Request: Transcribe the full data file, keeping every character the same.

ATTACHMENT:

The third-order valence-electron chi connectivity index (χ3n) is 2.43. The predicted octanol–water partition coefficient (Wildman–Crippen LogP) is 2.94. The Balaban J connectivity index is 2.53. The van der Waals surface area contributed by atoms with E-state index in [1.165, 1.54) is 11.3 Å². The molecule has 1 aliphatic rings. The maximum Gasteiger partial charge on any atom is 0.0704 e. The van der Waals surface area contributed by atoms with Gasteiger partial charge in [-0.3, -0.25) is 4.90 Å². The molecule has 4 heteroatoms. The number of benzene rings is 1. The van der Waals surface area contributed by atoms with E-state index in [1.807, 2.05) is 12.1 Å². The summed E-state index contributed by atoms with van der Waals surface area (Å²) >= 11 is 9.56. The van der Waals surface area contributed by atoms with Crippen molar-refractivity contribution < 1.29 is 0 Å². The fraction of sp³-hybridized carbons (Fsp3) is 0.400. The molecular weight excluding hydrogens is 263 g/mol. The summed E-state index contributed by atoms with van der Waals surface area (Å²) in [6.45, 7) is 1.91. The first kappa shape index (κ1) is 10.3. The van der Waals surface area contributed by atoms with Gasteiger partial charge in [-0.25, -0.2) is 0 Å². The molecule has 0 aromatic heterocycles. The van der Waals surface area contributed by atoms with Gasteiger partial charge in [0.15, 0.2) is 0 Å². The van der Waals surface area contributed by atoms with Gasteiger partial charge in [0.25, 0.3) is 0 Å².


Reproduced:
The third-order valence-electron chi connectivity index (χ3n) is 2.43. The predicted octanol–water partition coefficient (Wildman–Crippen LogP) is 2.94. The Balaban J connectivity index is 2.53. The van der Waals surface area contributed by atoms with E-state index in [1.165, 1.54) is 11.3 Å². The molecule has 1 aliphatic rings. The maximum Gasteiger partial charge on any atom is 0.0704 e. The van der Waals surface area contributed by atoms with Gasteiger partial charge in [-0.3, -0.25) is 4.90 Å². The molecule has 4 heteroatoms. The number of benzene rings is 1. The van der Waals surface area contributed by atoms with E-state index in [1.807, 2.05) is 12.1 Å². The summed E-state index contributed by atoms with van der Waals surface area (Å²) >= 11 is 9.56. The van der Waals surface area contributed by atoms with Crippen molar-refractivity contribution < 1.29 is 0 Å². The fraction of sp³-hybridized carbons (Fsp3) is 0.400. The molecular weight excluding hydrogens is 263 g/mol. The summed E-state index contributed by atoms with van der Waals surface area (Å²) in [6.45, 7) is 1.91. The first kappa shape index (κ1) is 10.3. The van der Waals surface area contributed by atoms with Gasteiger partial charge in [-0.25, -0.2) is 0 Å². The molecule has 0 aromatic heterocycles. The van der Waals surface area contributed by atoms with Gasteiger partial charge in [0.15, 0.2) is 0 Å². The van der Waals surface area contributed by atoms with Gasteiger partial charge in [0.25, 0.3) is 0 Å².